The wars that continue on both sides, FoX and MSNBC, are getting to the point they are cartoonish. They are not sustainable, and eventually, responsible people will organize/vote/campaign for end of the sound bite,spin cycle,apologetic sound bite,respin.

    It may just fizzle out as obsolete.

    There is simply too much information readily availble for this snow job to continue.

  5. keeping in mind that 61% of college graduates can no longer read at grade level...
    one might not get high hopes about the "younger generation" handling many problems handed down from us...
    maybe we could put it in a video game.

  6. I certainly would not give any better credit to the previous generation.

    Be careful with statistics doc...they have a tendency to bite you in the ass.

  7. decon:

    i agree stats can be iffy...
    the aforementioned is from the dept of commerce seeking to discover why foreign grads of u s colleges were scoring more jobs than american kids.
    it is not uncommon for a class of hs grads nationwide to have 20-25% functional illiteracy according to the gov's own studies.
    one of my kids' friends (accepted at yale) plans to become an english teacher and never read hemingway, faulkner or fitzgerald.
    and we ain't talking math and science yet.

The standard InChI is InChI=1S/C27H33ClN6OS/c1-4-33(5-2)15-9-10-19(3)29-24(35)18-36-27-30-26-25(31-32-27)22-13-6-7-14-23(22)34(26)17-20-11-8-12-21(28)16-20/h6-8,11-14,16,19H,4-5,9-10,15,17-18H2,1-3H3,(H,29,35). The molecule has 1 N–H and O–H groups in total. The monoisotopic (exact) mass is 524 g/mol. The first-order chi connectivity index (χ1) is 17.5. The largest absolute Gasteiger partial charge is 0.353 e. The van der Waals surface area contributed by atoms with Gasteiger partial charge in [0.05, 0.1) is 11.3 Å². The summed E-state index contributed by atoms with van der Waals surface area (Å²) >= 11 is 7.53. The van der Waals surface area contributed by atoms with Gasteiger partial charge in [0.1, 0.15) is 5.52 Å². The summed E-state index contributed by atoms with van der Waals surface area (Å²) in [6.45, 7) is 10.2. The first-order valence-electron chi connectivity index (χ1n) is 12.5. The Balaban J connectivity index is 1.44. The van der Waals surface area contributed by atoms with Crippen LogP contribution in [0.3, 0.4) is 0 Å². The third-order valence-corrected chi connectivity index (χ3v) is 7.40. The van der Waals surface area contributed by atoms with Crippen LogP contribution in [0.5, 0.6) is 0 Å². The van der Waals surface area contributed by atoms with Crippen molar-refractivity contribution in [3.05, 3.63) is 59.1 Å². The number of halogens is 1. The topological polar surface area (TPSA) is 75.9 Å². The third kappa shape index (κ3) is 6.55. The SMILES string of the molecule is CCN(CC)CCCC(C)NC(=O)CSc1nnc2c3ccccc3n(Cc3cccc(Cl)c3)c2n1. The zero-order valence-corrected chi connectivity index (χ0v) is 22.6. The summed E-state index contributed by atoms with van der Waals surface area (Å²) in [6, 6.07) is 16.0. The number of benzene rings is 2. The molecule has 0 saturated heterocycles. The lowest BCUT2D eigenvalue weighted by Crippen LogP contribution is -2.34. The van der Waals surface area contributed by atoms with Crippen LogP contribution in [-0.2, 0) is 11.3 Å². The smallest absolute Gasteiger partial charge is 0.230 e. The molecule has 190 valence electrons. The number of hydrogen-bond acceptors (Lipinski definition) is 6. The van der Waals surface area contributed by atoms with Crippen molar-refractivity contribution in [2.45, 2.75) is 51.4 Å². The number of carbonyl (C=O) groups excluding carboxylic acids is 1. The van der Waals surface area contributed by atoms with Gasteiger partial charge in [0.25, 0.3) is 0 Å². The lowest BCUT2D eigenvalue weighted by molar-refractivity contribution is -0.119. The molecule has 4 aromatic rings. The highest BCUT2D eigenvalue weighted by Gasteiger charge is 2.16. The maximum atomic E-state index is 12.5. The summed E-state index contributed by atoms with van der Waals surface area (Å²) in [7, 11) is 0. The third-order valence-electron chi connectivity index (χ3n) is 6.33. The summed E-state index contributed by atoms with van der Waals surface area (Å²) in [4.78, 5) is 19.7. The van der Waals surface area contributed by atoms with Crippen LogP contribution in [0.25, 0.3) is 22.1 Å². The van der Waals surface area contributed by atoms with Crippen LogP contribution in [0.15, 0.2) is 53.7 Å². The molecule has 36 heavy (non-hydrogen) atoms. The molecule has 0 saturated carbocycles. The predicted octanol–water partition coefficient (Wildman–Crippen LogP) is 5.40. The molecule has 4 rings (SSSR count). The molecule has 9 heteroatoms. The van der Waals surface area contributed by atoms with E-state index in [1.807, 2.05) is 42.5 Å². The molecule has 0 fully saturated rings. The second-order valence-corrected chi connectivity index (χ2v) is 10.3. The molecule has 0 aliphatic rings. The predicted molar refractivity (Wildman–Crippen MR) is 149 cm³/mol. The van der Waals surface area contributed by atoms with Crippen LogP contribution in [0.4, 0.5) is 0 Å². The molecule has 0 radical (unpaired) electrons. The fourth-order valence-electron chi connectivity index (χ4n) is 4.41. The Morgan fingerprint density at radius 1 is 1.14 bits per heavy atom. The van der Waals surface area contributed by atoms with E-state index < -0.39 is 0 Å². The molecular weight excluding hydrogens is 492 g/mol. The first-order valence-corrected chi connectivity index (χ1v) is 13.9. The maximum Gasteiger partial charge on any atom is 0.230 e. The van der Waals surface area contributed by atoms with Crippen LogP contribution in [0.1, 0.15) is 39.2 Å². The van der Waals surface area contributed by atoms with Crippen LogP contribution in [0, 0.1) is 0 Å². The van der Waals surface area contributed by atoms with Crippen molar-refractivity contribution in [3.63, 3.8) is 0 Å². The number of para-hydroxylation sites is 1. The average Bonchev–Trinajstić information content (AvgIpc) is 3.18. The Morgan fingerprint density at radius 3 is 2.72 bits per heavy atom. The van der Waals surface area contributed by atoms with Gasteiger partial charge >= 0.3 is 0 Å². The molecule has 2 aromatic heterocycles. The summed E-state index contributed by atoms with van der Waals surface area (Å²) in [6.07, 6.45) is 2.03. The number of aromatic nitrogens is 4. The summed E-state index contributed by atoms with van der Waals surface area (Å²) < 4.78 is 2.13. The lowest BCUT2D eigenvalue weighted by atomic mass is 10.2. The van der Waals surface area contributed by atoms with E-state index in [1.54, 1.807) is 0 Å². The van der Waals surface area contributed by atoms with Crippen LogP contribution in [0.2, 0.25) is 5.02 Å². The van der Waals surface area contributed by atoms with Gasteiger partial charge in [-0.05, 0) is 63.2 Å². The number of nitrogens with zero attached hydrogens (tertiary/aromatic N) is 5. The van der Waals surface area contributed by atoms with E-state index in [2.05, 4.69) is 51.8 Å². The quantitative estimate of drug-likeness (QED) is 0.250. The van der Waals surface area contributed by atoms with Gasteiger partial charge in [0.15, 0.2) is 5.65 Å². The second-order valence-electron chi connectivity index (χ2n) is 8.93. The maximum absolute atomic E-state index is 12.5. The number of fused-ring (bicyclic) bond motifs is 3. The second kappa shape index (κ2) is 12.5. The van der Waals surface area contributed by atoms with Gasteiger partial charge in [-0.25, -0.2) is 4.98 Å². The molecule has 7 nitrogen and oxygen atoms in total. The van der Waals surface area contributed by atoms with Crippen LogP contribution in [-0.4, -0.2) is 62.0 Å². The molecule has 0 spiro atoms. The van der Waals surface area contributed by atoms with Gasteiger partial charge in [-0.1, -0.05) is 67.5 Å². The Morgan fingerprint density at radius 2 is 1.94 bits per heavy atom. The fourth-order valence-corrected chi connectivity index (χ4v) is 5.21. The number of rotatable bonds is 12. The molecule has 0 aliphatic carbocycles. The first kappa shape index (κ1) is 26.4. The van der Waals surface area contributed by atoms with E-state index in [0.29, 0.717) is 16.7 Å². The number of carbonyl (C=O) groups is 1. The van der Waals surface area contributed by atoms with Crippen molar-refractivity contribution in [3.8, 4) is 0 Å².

8. It's just shameful. I think we are going to have to set spending limits. If you can't get your point across on a limited budget, you probably won't help us much in office. If both sides are limited to the same budget you should be able to see the qualities of a candidate better.

  9. @Johnson-

    I would have to go with the idea that things are profoundly different now because of the influx of information.

    Although there is reasons to think these shortfalls to be alarming, one should also consider the overall changes, and the overstatements of credibility of these alleged institutions- I believe Yale's most famous alumni was the governor of Texas and then went on to do something else-I forget offhand what it was.

    Anyhoo a couple of points. The world is rapidly changing, and the institutions of higher education will need to adapt or they will simply become obsolete. Quite simply the product they sell will not be competitive.

    Maybe obsolete is a good thing.

    Google will only be a part of this, as all media will just plain change ideals and perceptions. Change and competition is good.

    I remember a short story by Shirley Jackson about a small towns society's fear of change.

    In my humble opinion, the classics have a place in a library where someone who is interested may search them, but many of them are "classics" because someone, many times hopelessly unqualified, somewhere declared them so.

    The everyman hero, such as Steinbeck's Tom Joad, is being replaced by newer heros in vivid hi def technocolor. Captain Phil Harris comes to mind, not only as salt of the earth, but even at a deeper level because one can experience his nonspoken demeanor.

    And the classic profound thinkers, whom I am sure you have your own list, are being quickly replaced by the new generation of intellectual giants such as Christopher Hitchens, Richard Dawkins, and Jerod Diamond.

    I am not degrading the value of these institutions, rather only stating that enormous changes are happening, and that may not be a bad thing.